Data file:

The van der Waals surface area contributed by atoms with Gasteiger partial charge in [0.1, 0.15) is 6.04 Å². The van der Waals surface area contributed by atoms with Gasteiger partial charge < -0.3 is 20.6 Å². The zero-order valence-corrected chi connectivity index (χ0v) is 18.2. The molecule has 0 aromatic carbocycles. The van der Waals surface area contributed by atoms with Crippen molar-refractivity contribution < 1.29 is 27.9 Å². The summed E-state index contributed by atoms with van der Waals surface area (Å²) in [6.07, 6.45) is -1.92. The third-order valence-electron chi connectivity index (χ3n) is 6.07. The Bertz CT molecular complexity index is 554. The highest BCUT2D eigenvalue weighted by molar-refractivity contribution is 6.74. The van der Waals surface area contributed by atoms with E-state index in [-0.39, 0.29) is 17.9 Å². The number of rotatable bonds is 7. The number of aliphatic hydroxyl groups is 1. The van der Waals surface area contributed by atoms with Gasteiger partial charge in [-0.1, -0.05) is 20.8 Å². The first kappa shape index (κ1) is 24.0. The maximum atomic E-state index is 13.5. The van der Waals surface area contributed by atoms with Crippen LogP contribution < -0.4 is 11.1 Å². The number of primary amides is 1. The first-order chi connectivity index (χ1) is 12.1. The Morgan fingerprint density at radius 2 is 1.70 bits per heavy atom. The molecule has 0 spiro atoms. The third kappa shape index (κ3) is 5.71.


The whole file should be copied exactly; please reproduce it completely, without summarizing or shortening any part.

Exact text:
The van der Waals surface area contributed by atoms with Gasteiger partial charge in [0.1, 0.15) is 6.04 Å². The van der Waals surface area contributed by atoms with Gasteiger partial charge < -0.3 is 20.6 Å². The zero-order valence-corrected chi connectivity index (χ0v) is 18.2. The molecule has 0 aromatic carbocycles. The van der Waals surface area contributed by atoms with Crippen molar-refractivity contribution < 1.29 is 27.9 Å². The summed E-state index contributed by atoms with van der Waals surface area (Å²) in [6.07, 6.45) is -1.92. The third-order valence-electron chi connectivity index (χ3n) is 6.07. The Bertz CT molecular complexity index is 554. The highest BCUT2D eigenvalue weighted by molar-refractivity contribution is 6.74. The van der Waals surface area contributed by atoms with E-state index in [-0.39, 0.29) is 17.9 Å². The number of rotatable bonds is 7. The number of aliphatic hydroxyl groups is 1. The van der Waals surface area contributed by atoms with Gasteiger partial charge in [-0.1, -0.05) is 20.8 Å². The first kappa shape index (κ1) is 24.0. The maximum atomic E-state index is 13.5. The van der Waals surface area contributed by atoms with Crippen LogP contribution < -0.4 is 11.1 Å². The number of primary amides is 1. The first-order chi connectivity index (χ1) is 12.1. The Morgan fingerprint density at radius 2 is 1.70 bits per heavy atom. The molecule has 0 spiro atoms. The third kappa shape index (κ3) is 5.71.